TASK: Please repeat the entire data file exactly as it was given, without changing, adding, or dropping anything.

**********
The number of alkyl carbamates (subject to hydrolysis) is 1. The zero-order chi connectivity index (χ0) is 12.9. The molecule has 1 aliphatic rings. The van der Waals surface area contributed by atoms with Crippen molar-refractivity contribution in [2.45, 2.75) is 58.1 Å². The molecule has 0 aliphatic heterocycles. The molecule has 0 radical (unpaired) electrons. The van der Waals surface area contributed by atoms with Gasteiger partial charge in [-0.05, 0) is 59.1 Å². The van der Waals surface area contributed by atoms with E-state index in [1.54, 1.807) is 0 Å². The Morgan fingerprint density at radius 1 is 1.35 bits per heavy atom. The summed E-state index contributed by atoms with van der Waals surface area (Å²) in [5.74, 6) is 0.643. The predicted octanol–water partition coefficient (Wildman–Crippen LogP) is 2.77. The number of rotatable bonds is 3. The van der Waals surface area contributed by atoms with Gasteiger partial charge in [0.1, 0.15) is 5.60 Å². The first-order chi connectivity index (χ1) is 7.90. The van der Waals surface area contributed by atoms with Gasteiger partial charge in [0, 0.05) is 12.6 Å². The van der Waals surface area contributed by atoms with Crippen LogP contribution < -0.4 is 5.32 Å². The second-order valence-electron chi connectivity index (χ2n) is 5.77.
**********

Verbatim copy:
The number of alkyl carbamates (subject to hydrolysis) is 1. The zero-order chi connectivity index (χ0) is 12.9. The molecule has 1 aliphatic rings. The van der Waals surface area contributed by atoms with Crippen molar-refractivity contribution in [2.45, 2.75) is 58.1 Å². The molecule has 0 aliphatic heterocycles. The molecule has 0 radical (unpaired) electrons. The van der Waals surface area contributed by atoms with Gasteiger partial charge in [-0.05, 0) is 59.1 Å². The van der Waals surface area contributed by atoms with E-state index in [1.54, 1.807) is 0 Å². The Morgan fingerprint density at radius 1 is 1.35 bits per heavy atom. The summed E-state index contributed by atoms with van der Waals surface area (Å²) in [5.74, 6) is 0.643. The predicted octanol–water partition coefficient (Wildman–Crippen LogP) is 2.77. The number of rotatable bonds is 3. The van der Waals surface area contributed by atoms with Gasteiger partial charge in [0.1, 0.15) is 5.60 Å². The first-order chi connectivity index (χ1) is 7.90. The van der Waals surface area contributed by atoms with Gasteiger partial charge in [0, 0.05) is 12.6 Å². The van der Waals surface area contributed by atoms with Crippen LogP contribution < -0.4 is 5.32 Å². The second-order valence-electron chi connectivity index (χ2n) is 5.77.